July Theme – Cash and Profits
So far we’ve covered the following challenges for July:
While profits are great, you can’t pay your bills or employees with profit. You need cash. An important piece of advice almost all business owners hear is, “Whatever you do, don’t run out of cash.” Sounds reasonable, but what does it really mean and what can you do to make sure your cash flow is healthy?
You challenge this week is to determine if there are any ways you can improve the cash flow in your business.
First of all let’s define cash flow. Cash flow is the measure of cash coming into and going out of your business. If your cash flow is positive, then you are taking in more cash for a given period that you are spending. If it is negative, then you have spent more in a given period than you have taken in.
Sources of cash for a typical business include: Cash from sales of your product or services for the period will probably be your primary source. Another source is collections in the period for sales made in a previous period. Other possible sources are income from investments or other cash infusions into the business (debt or equity).
Where most businesses spend their cash: Purchases of raw materials, tools, and parts (if you are manufacturing or assembling a product), wages, rent, and other operating expenses (payroll expenses, supplies, advertising, professional services, telephone, utilities, for example), interest expense, loan repayments, and any other expenses incurred and paid by the business for the period. Capital expenditures (generally, expenditures for long-term assets) are another possible area of spending.
Here are three simple rules for managing and improving cash flow:
- Sell more products and services.
- Collect cash from those sales as quickly as possible (faster collection of Accounts Receivable).
- Delay cash payments as long as possible (slower payment of Accounts Payable) without breaching integrity.
For this challenge I want you to focus on taking actions that support #2 and #3 since selling more is a marketing strategy. Listed below are some things to review and determine which ones you are currently doing and which ones you can begin to incorporate.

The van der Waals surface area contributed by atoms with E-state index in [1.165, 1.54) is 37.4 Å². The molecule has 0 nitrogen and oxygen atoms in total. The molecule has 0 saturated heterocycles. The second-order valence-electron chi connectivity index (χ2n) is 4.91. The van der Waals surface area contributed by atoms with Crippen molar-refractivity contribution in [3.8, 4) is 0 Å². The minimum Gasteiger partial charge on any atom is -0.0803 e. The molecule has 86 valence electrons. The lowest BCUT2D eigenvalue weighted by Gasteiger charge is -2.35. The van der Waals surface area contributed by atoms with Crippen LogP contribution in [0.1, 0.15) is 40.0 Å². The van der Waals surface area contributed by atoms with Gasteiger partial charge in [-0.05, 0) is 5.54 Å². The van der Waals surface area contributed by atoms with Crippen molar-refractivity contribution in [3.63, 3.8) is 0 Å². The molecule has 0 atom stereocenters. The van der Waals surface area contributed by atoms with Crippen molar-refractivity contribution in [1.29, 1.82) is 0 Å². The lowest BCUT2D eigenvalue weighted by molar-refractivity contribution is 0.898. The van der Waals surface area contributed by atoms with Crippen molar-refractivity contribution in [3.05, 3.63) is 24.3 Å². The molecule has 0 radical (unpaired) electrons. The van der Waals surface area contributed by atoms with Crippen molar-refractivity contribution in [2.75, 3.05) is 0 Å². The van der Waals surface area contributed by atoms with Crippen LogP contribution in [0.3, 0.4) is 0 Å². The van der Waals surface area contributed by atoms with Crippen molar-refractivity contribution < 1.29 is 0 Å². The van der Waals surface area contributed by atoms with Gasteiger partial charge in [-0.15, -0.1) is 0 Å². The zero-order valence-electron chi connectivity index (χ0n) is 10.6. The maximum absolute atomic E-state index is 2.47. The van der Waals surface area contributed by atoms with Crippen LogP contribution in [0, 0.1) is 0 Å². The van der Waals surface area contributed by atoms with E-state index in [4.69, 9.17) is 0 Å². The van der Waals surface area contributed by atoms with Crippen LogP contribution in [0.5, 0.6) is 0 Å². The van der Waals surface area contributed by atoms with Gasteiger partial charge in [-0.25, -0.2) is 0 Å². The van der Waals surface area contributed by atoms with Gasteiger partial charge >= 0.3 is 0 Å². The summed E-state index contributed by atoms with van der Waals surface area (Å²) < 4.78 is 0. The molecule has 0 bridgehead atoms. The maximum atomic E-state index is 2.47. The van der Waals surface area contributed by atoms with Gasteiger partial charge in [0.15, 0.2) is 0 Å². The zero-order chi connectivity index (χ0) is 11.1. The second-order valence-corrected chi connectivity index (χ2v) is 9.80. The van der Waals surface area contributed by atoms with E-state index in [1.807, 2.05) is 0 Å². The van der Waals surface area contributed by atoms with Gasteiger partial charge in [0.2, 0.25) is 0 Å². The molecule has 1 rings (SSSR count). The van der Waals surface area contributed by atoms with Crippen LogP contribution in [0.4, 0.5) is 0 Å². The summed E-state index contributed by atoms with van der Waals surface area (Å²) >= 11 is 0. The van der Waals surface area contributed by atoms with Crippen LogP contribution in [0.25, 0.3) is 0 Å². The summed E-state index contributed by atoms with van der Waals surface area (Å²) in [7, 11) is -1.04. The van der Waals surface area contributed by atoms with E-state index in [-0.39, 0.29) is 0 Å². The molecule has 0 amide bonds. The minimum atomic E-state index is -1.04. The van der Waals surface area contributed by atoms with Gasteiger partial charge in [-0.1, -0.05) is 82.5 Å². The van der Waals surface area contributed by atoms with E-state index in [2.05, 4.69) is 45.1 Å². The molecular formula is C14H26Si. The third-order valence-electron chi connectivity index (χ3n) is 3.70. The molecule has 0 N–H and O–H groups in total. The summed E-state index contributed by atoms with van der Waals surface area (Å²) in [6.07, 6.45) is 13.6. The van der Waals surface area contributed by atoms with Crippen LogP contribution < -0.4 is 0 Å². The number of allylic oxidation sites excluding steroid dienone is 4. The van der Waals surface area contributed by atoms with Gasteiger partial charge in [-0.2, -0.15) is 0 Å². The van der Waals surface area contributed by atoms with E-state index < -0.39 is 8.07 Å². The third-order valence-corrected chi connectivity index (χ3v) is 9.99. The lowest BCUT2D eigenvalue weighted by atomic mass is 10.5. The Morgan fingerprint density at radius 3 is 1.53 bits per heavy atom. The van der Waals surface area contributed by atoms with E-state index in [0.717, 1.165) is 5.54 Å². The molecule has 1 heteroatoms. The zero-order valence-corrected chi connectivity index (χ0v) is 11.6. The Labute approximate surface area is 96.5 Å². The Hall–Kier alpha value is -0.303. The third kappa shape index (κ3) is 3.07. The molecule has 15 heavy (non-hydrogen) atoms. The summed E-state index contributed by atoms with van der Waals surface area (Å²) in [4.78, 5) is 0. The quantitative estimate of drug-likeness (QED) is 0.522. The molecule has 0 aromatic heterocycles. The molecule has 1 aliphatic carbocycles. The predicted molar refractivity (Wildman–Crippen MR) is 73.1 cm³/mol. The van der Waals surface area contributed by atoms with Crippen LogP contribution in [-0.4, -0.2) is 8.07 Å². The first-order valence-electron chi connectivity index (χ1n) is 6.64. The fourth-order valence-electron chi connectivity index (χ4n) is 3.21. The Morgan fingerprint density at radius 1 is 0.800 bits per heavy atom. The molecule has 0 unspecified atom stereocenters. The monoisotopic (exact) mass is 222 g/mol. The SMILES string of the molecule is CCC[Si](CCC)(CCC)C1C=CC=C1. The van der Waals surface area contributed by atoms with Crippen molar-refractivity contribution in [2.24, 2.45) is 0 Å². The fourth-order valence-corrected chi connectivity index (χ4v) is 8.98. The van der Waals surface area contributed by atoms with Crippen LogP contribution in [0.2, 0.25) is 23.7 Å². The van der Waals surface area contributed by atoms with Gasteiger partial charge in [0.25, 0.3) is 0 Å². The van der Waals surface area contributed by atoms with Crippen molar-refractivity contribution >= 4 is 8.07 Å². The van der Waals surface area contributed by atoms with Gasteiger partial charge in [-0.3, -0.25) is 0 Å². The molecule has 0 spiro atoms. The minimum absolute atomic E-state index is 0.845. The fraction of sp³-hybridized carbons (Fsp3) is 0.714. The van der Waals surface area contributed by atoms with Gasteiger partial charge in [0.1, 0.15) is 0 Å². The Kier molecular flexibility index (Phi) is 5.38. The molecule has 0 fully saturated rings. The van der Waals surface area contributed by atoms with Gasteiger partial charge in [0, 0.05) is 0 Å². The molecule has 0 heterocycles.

Collect cash as quickly as Possible
- Ask customers to pay sooner by changing your credit period.
- Offer discounts to customers who pay early.
- Require credit checks on all new non-cash customers, and do not sell to those with unacceptable ratings.
- Issue invoices promptly and, if payments are slow in coming, follow up immediately.
- Ask customers to make deposit payments at the time orders are taken.
- Make sure invoices are accurate and easy to understand.
- Track accounts receivable to identify and avoid slow-paying
- Understand your customers’ payment cycle, and time your invoices to coincide.
- Institute a policy of cash on delivery (c.o.d.) as an alternative with slow-paying customers.
Delay cash Payments as long as Possible Without Breaching Integrity
- Take full advantage of creditor payment terms, or ask for extended terms. If a payment is due in 30 days, do not pay it in 15 days.
- Use electronic funds transfer to make payments on the last day they are due. You will remain current with suppliers while retaining use of your funds as long as possible.
- Communicate with your suppliers so they know your financial situation. If you ever need to delay a payment, you will need their trust and understanding.
- Carefully consider vendors’ offers of discounts for earlier payments. These can amount to expensive loans to your suppliers, or they may provide you with a chance to reduce overall costs.
- Do not always focus on the lowest price when choosing suppliers. Sometimes more flexible payment terms can improve your cash flow more than a low price.
Understanding how cash flows into and out of your business is essential in order to survive. Managing this cash flow correctly will let you build a cash reserve and identify cash shortfalls before they become critical.
To Your Success,
The Rector Group